<resource>someresource</resource>
  </bind>
</iq>

Once the server has generated a resource identifier for the client or accepted the resource identifier provided by the client, it MUST return an IQ stanza of type "result" to the client, which MUST include a <jid/> child element that specifies the full JID for the connected resource as determined by the server:

Server informs client of successful resource binding:

<iq type='result' id='bind_2'>
  <bind xmlns='urn:ietf:params:xml:ns:xmpp-bind'>
    <jid>somenode@example.com/someresource</jid>
  </bind>
</iq>

A server SHOULD accept the resource identifier provided by the client, but MAY override it with a resource identifier that the server generates; in this case, the server SHOULD NOT return a stanza error (e.g., <forbidden/>) to the client but instead SHOULD communicate the generated resource identifier to the client in the IQ result as shown above.

When a client supplies a resource identifier, the following stanza error conditions are possible (see Stanza Errors):

The protocol for these error conditions is shown below.

Resource identifier cannot be processed:

<iq type='error' id='bind_2'>
  <bind xmlns='urn:ietf:params:xml:ns:xmpp-bind'>
    <resource>someresource</resource>
  </bind>
  <error type='modify'>
    <bad-request xmlns='urn:ietf:params:xml:ns:xmpp-stanzas'/>
  </error>
</iq>

Client is not allowed to bind a resource:

<iq type='error' id='bind_2'>
  <bind xmlns='urn:ietf:params:xml:ns:xmpp-bind'>
    <resource>someresource</resource>
  </bind>
  <error type='cancel'>
    <not-allowed xmlns='urn:ietf:params:xml:ns:xmpp-stanzas'/>
  </error>
</iq>

Resource identifier is in use:

<iq type='error' id='bind_2'>
  <bind xmlns='urn:ietf:params:xml:ns:xmpp-bind'>
    <resource>someresource</resource>
  </bind>
  <error type='cancel'>
    <conflict xmlns='urn:ietf:params:xml:ns:xmpp-stanzas'/>
  </error>
</iq>

If, before completing the resource binding step, the client attempts to send an XML stanza other than an IQ stanza with a <bind/> child qualified by the 'urn:ietf:params:xml:ns:xmpp-bind' namespace, the server MUST NOT process the stanza and SHOULD return a <not-authorized/> stanza error to the client.

Server Dialback

Overview

The Jabber protocols from which XMPP was adapted include a "server dialback" method for protecting against domain spoofing, thus making it more difficult to spoof XML stanzas. Server dialback is not a security mechanism, and results in weak verification of server identities only (see Server-to-Server Communications regarding this method's security characteristics). Domains requiring robust security SHOULD use TLS and SASL; see Server-to-Server Communications for details. If SASL is used for server-to-server authentication, dialback SHOULD NOT be used since it is unnecessary. Documentation of dialback is included mainly for the sake of backward-compatibility with existing implementations and deployments.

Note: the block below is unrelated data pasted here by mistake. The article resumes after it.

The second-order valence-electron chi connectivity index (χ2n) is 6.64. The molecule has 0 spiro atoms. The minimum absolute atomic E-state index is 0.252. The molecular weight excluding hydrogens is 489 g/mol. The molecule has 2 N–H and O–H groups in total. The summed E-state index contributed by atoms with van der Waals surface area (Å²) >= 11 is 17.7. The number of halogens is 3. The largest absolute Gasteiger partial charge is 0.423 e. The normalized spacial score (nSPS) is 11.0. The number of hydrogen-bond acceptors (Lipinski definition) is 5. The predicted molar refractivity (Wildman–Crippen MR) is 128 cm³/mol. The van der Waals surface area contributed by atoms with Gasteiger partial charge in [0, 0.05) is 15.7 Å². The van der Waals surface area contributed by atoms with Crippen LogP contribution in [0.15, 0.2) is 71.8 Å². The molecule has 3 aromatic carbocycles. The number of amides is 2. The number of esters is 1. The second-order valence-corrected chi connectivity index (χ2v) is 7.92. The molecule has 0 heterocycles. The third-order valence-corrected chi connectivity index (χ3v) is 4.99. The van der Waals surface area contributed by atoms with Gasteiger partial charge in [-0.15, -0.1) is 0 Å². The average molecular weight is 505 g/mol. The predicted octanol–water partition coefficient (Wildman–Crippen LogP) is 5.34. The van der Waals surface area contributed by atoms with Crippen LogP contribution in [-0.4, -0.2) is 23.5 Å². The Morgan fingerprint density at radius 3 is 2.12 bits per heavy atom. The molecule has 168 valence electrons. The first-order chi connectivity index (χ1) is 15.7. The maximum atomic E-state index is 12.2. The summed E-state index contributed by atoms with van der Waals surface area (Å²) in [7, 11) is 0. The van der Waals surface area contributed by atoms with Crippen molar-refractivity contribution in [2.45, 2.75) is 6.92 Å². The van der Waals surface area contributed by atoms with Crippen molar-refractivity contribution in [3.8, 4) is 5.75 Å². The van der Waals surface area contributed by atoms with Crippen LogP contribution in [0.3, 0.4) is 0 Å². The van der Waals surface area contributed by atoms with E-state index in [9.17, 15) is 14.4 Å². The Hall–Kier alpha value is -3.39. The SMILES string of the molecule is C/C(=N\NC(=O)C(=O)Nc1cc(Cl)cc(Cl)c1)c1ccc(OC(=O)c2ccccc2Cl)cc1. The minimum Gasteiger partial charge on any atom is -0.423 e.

The server dialback method is made possible by the existence of the Domain Name System (DNS), since one server can (normally) discover the authoritative server for a given domain. Because dialback depends on DNS, inter-domain communications MUST NOT proceed until the Domain Name System (DNS) hostnames asserted by the servers have been resolved (see Server-to-Server Communications).

Server dialback is uni-directional, and results in (weak) verification of identities for one stream in one direction. Because server dialback is not an authentication mechanism, mutual authentication is not possible via dialback. Therefore, server dialback MUST be completed in each direction in order to enable bi-directional communications between two domains.

The method for generating and verifying the keys used in server dialback MUST take into account the hostnames being used, the stream ID generated by the receiving server, and a secret known by the authoritative server's network. The stream ID is security-critical in server dialback and therefore MUST be both unpredictable and non-repeating (see RFC 1750 for recommendations regarding randomness for security purposes).

Any error that occurs during dialback negotiation MUST be considered a stream error, resulting in termination of the stream and of the underlying TCP connection. The possible error conditions are specified in the protocol description below.

The following terminology applies: